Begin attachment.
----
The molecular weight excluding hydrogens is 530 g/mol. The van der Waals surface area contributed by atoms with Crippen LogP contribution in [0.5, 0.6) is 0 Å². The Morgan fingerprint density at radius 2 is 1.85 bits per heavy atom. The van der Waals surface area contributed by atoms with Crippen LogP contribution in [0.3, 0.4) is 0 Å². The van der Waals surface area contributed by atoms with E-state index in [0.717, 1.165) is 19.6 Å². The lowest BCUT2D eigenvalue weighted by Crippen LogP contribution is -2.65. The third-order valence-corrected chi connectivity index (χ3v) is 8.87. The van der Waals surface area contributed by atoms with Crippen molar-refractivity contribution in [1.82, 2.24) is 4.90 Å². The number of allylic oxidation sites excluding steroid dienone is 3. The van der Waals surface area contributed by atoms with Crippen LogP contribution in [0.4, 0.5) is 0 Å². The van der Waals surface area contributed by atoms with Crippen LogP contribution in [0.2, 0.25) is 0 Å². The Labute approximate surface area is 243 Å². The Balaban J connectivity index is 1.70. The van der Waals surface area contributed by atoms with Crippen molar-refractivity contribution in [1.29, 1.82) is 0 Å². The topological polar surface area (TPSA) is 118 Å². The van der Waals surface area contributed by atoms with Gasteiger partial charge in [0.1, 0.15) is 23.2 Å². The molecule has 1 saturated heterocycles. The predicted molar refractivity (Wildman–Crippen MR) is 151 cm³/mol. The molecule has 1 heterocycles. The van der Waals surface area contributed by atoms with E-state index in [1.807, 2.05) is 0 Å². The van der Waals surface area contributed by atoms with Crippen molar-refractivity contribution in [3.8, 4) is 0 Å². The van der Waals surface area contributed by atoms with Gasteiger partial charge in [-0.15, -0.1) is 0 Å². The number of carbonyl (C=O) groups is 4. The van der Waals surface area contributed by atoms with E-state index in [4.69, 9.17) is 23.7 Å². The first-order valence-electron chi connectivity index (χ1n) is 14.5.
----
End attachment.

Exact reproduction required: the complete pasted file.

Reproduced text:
The molecular weight excluding hydrogens is 530 g/mol. The van der Waals surface area contributed by atoms with Crippen LogP contribution in [0.5, 0.6) is 0 Å². The Morgan fingerprint density at radius 2 is 1.85 bits per heavy atom. The van der Waals surface area contributed by atoms with Crippen LogP contribution in [0.3, 0.4) is 0 Å². The van der Waals surface area contributed by atoms with E-state index in [0.717, 1.165) is 19.6 Å². The lowest BCUT2D eigenvalue weighted by Crippen LogP contribution is -2.65. The third-order valence-corrected chi connectivity index (χ3v) is 8.87. The van der Waals surface area contributed by atoms with Crippen molar-refractivity contribution in [1.82, 2.24) is 4.90 Å². The number of allylic oxidation sites excluding steroid dienone is 3. The van der Waals surface area contributed by atoms with Crippen LogP contribution in [0.4, 0.5) is 0 Å². The van der Waals surface area contributed by atoms with Crippen LogP contribution in [0.2, 0.25) is 0 Å². The Labute approximate surface area is 243 Å². The Balaban J connectivity index is 1.70. The van der Waals surface area contributed by atoms with Crippen molar-refractivity contribution in [1.29, 1.82) is 0 Å². The topological polar surface area (TPSA) is 118 Å². The van der Waals surface area contributed by atoms with Gasteiger partial charge in [0.1, 0.15) is 23.2 Å². The molecule has 1 saturated heterocycles. The predicted molar refractivity (Wildman–Crippen MR) is 151 cm³/mol. The molecule has 1 heterocycles. The van der Waals surface area contributed by atoms with E-state index in [1.807, 2.05) is 0 Å². The van der Waals surface area contributed by atoms with Crippen molar-refractivity contribution in [3.8, 4) is 0 Å². The van der Waals surface area contributed by atoms with Gasteiger partial charge in [-0.15, -0.1) is 0 Å². The number of carbonyl (C=O) groups is 4. The van der Waals surface area contributed by atoms with E-state index in [4.69, 9.17) is 23.7 Å². The first-order valence-electron chi connectivity index (χ1n) is 14.5.